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The Embedded Vision Academy is a free online training facility for embedded vision product developers. This program provides educational and other resources to help engineers integrate visual intelligence―the ability of electronic systems to see and understand their environments―into next-generation embedded and consumer devices.

The goal of the Academy is to make it possible for engineers worldwide to gain the skills needed for embedded vision product and application development. Course material in the Embedded Vision Academy spans a wide range of vision-related subjects, from basic vision algorithms to image pre-processing, image sensor interfaces, and software development techniques and tools such as OpenCV. Courses will incorporate training videos, interviews, demonstrations, downloadable code, and other developer resources―all oriented towards developing embedded vision products.

The Embedded Vision Alliance™ plans to continuously expand the curriculum of the Embedded Vision Academy, so engineers will be able to return to the site on an ongoing basis for new courses and resources. The listing below showcases the most recently published Embedded Vision Academy content. Reference the links on the right side of this page to access the full suite of embedded vision content, sorted by technology, application, function, viewer experience level, provider, and type.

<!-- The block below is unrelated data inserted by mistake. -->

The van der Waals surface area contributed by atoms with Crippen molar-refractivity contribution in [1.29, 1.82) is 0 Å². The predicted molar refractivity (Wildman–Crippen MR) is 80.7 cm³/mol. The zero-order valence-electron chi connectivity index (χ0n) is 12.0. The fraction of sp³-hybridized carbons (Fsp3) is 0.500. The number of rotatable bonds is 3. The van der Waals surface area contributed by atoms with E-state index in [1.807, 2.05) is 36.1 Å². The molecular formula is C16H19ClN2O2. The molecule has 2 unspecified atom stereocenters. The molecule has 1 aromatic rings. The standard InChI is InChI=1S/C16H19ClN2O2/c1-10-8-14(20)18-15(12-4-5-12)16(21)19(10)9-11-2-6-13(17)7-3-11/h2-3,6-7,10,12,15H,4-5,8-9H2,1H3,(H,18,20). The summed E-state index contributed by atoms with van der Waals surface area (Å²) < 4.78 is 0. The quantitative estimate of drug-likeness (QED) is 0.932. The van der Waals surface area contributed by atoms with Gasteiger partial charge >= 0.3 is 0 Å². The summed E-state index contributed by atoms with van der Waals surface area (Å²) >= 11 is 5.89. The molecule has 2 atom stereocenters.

Mario Bergeron, Technical Marketing Engineer at Avnet, delivers a technical presentation at the April 2013 Embedded Vision Summit.

Eric Gregori, senior software engineer at BDTI, delivers a technical presentation at the April 2013 Embedded Vision Summit.

NVIDIA makes life easier for developers by providing all of the software tools needed to develop for Android on NVIDIA’s Tegra platform.

You now can hold in the palm of your hand computing power that required a desktop PC form factor just a decade ago.

The Embedded Vision Summit was held on April 25, 2013 in San Jose, California, as a technical educational forum for engineers.

We’ll increasingly be able to interact with and control our devices by signaling with fingers, gesturing with hands, and moving our bodies.

Semiconductor and software advances are enabling medical devices to derive meaning from digital still and video images.

3D imaging technology has come a long way from its academic research lab roots, and is now in a variety of machine automation applications.

Machine vision technology is growing in adoption, and it has been and will continue to be deployed in a variety of application areas.

Image enhancement functions are key elements of many embedded vision designs in improving downstream algorithms' ability to extract meaning.